Advanced BHUZzer CharlotteDesorgher's Avatar
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    Re: What is a Professional?

    I would agree with those who say a professional bellydancer is one who earns her/his income primarily from bellydancing. And it doesn't actually relate to how good you are. You can be a superb, very experienced dancer who behaves very professionally, but if you have another main job then even if you take paid gigs you are not a full-time professional. In that situation, I would say you dance semi-professionally.

    When I was a singer I sang as a paid soloist - no amateur choir work - but, as my main job at the time was in public relations I styled myself a semi-professional singer.

    And yes, you can be a crap dancer, but if you earn your main living as a bellydancer you are a professional. A crap pro, but still pro.

    Hmm having said that - I think that people who are not full time professionals, but who dance professionally, should still enter the professional categories of competitions. Does that negate my argument? ..c::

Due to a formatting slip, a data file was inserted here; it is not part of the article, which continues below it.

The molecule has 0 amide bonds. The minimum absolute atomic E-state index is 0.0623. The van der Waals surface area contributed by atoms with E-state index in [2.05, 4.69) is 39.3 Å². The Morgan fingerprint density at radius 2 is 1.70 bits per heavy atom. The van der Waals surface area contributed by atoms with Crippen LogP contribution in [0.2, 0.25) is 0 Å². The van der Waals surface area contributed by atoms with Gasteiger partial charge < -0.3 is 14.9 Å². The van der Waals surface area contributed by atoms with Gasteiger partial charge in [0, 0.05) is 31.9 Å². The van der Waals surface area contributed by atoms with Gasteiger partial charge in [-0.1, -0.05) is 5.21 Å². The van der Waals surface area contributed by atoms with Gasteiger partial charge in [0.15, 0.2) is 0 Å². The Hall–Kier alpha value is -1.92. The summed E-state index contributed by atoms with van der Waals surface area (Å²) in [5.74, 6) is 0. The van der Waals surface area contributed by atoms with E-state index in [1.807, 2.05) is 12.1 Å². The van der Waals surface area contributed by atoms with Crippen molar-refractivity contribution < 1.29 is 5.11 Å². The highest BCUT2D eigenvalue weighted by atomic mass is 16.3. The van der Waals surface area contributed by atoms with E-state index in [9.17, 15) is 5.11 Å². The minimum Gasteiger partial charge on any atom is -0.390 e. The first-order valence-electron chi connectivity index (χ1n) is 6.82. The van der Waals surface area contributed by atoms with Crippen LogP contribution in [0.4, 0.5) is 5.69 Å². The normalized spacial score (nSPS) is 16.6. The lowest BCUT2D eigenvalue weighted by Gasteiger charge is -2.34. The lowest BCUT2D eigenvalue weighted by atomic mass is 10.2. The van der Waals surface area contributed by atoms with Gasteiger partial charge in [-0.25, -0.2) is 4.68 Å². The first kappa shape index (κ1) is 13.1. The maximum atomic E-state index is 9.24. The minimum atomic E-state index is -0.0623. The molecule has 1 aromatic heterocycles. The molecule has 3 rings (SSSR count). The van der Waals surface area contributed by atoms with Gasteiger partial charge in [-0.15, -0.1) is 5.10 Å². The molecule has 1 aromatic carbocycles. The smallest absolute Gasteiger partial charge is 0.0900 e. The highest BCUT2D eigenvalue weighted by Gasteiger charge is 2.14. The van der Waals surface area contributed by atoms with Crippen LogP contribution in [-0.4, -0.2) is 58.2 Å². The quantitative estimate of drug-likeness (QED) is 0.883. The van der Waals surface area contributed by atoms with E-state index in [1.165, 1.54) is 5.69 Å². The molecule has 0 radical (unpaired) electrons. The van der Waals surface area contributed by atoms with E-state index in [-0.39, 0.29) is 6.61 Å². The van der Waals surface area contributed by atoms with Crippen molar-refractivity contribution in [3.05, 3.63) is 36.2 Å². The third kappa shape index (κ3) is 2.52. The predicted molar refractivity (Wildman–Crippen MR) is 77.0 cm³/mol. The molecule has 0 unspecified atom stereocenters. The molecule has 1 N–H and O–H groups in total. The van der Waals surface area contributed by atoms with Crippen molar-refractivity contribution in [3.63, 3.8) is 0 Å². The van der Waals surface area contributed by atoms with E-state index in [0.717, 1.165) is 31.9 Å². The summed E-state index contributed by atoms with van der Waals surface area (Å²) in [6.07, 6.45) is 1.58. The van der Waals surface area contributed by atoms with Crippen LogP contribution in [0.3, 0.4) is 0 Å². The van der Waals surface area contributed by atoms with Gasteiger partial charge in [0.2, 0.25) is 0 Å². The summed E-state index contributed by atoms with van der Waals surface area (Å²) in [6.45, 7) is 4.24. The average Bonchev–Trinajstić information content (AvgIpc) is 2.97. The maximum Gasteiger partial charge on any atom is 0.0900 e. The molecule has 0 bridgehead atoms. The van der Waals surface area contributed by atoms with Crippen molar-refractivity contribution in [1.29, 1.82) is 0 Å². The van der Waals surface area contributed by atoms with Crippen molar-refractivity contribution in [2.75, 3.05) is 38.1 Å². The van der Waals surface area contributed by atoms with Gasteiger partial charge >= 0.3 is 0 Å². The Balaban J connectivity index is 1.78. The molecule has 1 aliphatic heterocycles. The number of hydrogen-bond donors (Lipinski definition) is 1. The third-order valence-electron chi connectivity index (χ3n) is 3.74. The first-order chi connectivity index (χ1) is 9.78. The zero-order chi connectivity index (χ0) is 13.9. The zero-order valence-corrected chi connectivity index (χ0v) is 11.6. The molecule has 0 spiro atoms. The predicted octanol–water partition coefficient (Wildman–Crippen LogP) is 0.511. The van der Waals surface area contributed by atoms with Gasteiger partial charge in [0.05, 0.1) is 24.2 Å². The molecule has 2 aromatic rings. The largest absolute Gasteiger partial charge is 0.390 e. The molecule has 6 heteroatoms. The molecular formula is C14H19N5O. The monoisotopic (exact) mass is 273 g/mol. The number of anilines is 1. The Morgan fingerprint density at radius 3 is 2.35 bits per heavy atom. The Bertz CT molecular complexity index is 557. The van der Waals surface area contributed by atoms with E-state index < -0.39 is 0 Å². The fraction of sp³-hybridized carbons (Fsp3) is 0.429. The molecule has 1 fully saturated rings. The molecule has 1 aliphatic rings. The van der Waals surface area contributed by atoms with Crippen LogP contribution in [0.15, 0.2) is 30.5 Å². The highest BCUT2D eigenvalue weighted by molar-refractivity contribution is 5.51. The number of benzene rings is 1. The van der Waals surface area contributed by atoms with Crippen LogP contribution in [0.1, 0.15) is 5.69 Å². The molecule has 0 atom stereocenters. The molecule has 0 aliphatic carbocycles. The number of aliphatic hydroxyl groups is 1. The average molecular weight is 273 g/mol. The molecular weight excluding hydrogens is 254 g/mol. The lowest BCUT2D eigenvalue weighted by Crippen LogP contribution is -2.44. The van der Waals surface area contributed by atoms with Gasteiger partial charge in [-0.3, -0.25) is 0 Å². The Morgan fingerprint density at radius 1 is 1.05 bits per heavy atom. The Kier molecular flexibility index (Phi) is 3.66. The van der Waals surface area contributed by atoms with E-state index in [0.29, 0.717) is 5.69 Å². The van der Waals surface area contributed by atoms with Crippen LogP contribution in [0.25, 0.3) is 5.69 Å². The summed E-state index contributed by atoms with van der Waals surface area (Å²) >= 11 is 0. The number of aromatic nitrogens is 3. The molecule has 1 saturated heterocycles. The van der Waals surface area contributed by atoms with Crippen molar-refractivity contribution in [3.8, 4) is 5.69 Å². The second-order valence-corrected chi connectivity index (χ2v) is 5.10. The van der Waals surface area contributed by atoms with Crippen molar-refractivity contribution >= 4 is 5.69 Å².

Oh, and when I think of my dear friends Bea and Artemisia, I think pro bellydancers. Argghh I don't know what I think at all any more
    Last edited by CharlotteDesorgher; 05-19-2008 at 09:58 AM.


  19. #19
    Master BHUZzer casbahdance's Avatar
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    Re: What is a Professional?

    Quote Originally Posted by sunshine View Post
    Argghh I don't know what I think at all any more
    Yup.

    Deborah


  20. #20
    Mega BHUZzer ruta21030's Avatar
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    Re: What is a Professional?

    to me, a professional is not only a person who has developed a high enuf level of skill in their chosen field/passion, but also exhibits and equally high level of polish, decorum, willingness and practice of continuing education, and is renumerated for it....short n sweet, and rife for interpretation, but the gist.....

    now, you don't need a closet full of emans, pharonics or sahars.....there have been many wannabes that spent the money on costumes, but not on classes, and their behaviour on forums and in public have been abysmal, yet they consider themselves pros (and HAVE been paid)